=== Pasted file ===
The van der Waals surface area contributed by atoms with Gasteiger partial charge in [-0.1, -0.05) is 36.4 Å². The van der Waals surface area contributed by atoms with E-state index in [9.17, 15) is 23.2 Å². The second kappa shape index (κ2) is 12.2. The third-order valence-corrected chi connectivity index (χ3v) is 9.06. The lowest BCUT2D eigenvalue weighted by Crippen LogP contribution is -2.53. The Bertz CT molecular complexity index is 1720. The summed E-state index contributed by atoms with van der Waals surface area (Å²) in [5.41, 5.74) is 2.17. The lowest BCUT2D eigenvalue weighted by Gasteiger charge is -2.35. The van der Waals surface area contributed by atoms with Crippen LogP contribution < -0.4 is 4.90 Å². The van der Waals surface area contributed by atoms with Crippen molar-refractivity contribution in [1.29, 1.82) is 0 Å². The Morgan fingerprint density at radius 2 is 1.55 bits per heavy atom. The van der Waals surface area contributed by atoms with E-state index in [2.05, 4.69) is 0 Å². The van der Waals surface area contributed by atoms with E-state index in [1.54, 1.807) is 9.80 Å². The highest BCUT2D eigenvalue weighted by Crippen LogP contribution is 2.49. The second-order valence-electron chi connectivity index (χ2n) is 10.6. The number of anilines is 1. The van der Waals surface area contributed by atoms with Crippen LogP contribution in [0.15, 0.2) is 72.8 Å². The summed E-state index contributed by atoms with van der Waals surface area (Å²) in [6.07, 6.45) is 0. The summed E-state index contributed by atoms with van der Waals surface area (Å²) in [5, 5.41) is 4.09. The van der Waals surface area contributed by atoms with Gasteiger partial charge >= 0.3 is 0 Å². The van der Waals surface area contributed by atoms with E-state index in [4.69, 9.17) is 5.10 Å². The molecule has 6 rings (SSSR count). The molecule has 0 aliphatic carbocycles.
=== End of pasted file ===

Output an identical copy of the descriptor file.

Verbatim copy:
The van der Waals surface area contributed by atoms with Gasteiger partial charge in [-0.1, -0.05) is 36.4 Å². The van der Waals surface area contributed by atoms with E-state index in [9.17, 15) is 23.2 Å². The second kappa shape index (κ2) is 12.2. The third-order valence-corrected chi connectivity index (χ3v) is 9.06. The lowest BCUT2D eigenvalue weighted by Crippen LogP contribution is -2.53. The Bertz CT molecular complexity index is 1720. The summed E-state index contributed by atoms with van der Waals surface area (Å²) in [5.41, 5.74) is 2.17. The lowest BCUT2D eigenvalue weighted by Gasteiger charge is -2.35. The van der Waals surface area contributed by atoms with Crippen LogP contribution < -0.4 is 4.90 Å². The van der Waals surface area contributed by atoms with Crippen molar-refractivity contribution in [1.29, 1.82) is 0 Å². The Morgan fingerprint density at radius 2 is 1.55 bits per heavy atom. The van der Waals surface area contributed by atoms with E-state index in [2.05, 4.69) is 0 Å². The van der Waals surface area contributed by atoms with E-state index in [1.54, 1.807) is 9.80 Å². The highest BCUT2D eigenvalue weighted by Crippen LogP contribution is 2.49. The second-order valence-electron chi connectivity index (χ2n) is 10.6. The number of anilines is 1. The van der Waals surface area contributed by atoms with Crippen LogP contribution in [0.15, 0.2) is 72.8 Å². The summed E-state index contributed by atoms with van der Waals surface area (Å²) in [6.07, 6.45) is 0. The summed E-state index contributed by atoms with van der Waals surface area (Å²) in [5, 5.41) is 4.09. The van der Waals surface area contributed by atoms with Gasteiger partial charge >= 0.3 is 0 Å². The van der Waals surface area contributed by atoms with E-state index in [4.69, 9.17) is 5.10 Å². The molecule has 6 rings (SSSR count). The molecule has 0 aliphatic carbocycles.